Hospice providers are a unique business; from patient care and compliance to managing cash flow and profit. As reports have indicated, many hospices continue to make a profit and do well. However, at the same time, some providers aren’t booming and are not doing very well. But what is the cause of this?
A large part of it is agencies that are doing well understand where their revenue comes from and where their money goes – expenses. It goes beyond how much money you have in the bank and whether the owner or directors will get their paycheck that week.
Clear financials and accounting for hospices go beyond computer-generated income statements/profit and loss statements from QuickBooks. A generic listing of accounts with income and expenses is not OK and really doesn’t comply with cost report standards. Setting aside the outdated cost report methodology, there is a good point to be made: the cost report detail is helpful in providing your agency with year-round data to help you make decisions.
The bottom line with detailed and well-planned accounting records is the impact on planning and decision making. By having the information available when you need it, you can make informed decisions rather than on-the-fly decisions that might sound good at first, but do not make good business sense in the long term.
Let’s go into a few familiar examples… a smaller hospice with about 25 patients, a diverse payer mix that includes Medicare, Medicaid, and private insurance, and is averaging $125,000 a month in revenue or about $1.5 million a year needs to make decisions. The hospice owners and management want to review direct costs for field staff and overhead to see there is any room for improvement with cost savings. After all, the purpose of any organization, for profit or non-profit, is to make money. Some just have different ideas of how much to make.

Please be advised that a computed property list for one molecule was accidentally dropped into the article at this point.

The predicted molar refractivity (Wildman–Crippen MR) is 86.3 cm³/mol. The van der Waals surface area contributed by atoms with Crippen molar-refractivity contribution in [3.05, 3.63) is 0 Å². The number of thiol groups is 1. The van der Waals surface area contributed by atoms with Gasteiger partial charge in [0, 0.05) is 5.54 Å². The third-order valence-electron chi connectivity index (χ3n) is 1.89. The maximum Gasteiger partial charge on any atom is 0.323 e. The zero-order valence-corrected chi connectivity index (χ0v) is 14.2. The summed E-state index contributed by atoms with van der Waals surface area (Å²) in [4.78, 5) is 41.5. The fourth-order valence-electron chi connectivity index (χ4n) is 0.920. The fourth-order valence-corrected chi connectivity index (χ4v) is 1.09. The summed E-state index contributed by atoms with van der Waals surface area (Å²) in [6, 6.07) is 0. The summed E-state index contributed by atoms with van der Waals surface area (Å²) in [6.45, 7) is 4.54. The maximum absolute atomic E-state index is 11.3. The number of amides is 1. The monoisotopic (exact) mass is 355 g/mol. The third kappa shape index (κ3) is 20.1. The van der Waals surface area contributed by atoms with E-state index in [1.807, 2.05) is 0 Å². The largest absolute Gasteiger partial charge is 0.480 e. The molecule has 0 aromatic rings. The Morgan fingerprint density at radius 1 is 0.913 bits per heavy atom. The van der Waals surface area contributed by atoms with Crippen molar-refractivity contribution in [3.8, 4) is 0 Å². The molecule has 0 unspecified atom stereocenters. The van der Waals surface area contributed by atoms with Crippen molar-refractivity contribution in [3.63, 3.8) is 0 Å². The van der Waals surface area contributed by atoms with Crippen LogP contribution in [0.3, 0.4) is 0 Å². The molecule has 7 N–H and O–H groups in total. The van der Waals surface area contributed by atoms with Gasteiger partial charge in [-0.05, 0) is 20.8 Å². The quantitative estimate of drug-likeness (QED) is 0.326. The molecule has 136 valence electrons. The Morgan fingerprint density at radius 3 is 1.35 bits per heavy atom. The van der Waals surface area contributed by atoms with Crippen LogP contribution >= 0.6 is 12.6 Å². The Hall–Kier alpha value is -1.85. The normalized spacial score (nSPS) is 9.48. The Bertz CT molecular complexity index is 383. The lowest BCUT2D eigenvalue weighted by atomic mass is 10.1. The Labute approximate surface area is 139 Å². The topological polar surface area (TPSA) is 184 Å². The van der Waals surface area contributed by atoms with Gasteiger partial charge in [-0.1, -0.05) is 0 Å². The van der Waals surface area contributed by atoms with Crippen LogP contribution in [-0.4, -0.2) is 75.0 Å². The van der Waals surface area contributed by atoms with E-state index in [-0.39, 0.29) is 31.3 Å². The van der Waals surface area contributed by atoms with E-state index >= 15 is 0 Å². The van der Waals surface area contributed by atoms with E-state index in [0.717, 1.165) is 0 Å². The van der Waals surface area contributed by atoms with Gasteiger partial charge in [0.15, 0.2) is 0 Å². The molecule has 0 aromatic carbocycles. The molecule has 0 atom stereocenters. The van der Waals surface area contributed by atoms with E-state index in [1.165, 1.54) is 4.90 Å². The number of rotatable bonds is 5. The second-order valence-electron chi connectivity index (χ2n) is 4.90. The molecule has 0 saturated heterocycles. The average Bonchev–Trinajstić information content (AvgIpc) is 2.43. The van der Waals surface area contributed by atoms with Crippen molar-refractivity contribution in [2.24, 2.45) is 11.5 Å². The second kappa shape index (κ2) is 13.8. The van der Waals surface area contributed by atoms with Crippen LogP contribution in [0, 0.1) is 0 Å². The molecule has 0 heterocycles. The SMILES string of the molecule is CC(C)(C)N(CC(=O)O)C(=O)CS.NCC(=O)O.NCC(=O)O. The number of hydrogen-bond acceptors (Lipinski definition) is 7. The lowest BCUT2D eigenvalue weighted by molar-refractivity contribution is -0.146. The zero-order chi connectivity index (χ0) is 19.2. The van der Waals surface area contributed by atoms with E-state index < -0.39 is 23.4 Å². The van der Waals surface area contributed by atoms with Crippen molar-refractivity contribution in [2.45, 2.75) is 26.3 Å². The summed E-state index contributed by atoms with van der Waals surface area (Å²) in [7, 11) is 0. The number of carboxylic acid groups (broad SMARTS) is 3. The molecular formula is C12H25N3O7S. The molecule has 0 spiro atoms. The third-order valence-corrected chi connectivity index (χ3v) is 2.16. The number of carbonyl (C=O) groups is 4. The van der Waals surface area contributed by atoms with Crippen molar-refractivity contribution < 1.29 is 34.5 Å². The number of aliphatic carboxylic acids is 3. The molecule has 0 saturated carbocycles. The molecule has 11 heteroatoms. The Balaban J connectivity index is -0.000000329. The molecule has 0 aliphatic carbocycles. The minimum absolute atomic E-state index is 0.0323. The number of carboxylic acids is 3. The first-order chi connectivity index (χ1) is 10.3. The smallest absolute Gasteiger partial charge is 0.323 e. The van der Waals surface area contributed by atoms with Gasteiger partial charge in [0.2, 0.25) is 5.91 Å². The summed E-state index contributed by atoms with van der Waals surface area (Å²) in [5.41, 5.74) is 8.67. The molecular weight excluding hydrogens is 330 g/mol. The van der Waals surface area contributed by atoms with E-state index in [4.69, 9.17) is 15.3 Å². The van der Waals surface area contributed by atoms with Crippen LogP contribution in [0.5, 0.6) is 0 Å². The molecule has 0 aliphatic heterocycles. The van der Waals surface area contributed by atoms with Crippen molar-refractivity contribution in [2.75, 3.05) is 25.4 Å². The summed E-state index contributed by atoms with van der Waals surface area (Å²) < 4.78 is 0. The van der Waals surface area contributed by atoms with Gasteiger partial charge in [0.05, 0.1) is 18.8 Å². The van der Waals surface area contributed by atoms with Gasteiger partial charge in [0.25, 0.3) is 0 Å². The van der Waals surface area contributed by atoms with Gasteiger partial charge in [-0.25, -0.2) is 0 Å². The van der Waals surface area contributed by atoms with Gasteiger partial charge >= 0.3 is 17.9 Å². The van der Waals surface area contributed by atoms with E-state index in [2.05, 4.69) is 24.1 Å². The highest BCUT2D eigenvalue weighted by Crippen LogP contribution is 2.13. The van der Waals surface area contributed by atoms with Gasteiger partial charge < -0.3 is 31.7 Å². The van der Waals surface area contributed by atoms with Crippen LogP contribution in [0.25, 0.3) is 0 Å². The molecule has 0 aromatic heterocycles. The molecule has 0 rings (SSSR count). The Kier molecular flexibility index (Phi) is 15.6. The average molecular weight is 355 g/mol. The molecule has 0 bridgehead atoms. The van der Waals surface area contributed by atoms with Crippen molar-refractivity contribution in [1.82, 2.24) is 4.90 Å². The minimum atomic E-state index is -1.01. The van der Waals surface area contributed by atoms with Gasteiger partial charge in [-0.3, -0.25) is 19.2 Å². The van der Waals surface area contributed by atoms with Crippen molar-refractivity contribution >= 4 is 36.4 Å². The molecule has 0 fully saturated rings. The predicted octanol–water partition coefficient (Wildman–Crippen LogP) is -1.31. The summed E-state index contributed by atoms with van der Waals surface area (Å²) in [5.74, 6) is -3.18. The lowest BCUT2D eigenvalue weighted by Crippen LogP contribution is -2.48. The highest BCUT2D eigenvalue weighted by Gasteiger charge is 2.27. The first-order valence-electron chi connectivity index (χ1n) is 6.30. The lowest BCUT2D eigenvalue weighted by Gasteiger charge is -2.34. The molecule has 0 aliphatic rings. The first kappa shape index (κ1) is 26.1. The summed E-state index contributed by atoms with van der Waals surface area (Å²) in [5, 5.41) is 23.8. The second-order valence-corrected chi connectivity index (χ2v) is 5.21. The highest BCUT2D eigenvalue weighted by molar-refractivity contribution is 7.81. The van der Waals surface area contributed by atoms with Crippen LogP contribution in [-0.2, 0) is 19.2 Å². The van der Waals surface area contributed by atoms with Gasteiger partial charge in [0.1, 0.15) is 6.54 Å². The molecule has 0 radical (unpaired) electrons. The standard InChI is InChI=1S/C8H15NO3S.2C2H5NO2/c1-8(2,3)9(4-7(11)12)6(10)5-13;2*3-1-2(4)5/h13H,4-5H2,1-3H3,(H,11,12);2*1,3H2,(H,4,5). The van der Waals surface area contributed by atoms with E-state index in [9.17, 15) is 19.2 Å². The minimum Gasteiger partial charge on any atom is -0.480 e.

They ask their bookkeeper, who reconciles the bank account each month, for a profit and loss statement. When they receive that statement, the past month hasn’t been completed and the owners notice that revenue is lumped together under income. The owners know that they receive antecedently about 80% from Medicare, 10% from Medicaid and 10% from private/commercial insurance. But the P & L only shows one line for income. So, what does it mean? It’s hard to tell.
The owners circle that line and move on to expenses. Wages, salaries, and payroll taxes are all together. Where’s mileage? That’s under salaries and payroll taxes too. What about field staff versus contractors and office staff? That’s all under salaries and wages too. So maybe the bookkeeper just decided to condense the P & L thinking that less is more.
Wrong…that bookkeeper, who said they knew how to use QuickBooks, Sage, or some online platform, is just taking your bank statements, entering the data, checking off transactions, and clicking reconcile. It doesn’t matter that your bank balance on the balance sheet has a variance of $100,000 or that accounts receivable has a negative balance or accounts payable is a positive (a negative amount shows up) …Their job is done…click, click, click. Talk to you next month.
This info isn’t really helping you make a decision now. You have to get your payroll reports, look at your billing EOBs, sort them by payer, and now you have to create a massive spreadsheet to even make sense of it all. But don’t worry, your bookkeeper, who is a generalist and master of the universe, will be back next month for a brand-new episode of, “if it doesn’t balance, let some one else worry about it.” A business can’t make a decision with this information! How can you become agile in responding to change with sound business decisions based on incorrect information? Let’s change that! We’ll discuss techniques to get back on track in our next post. See you next time!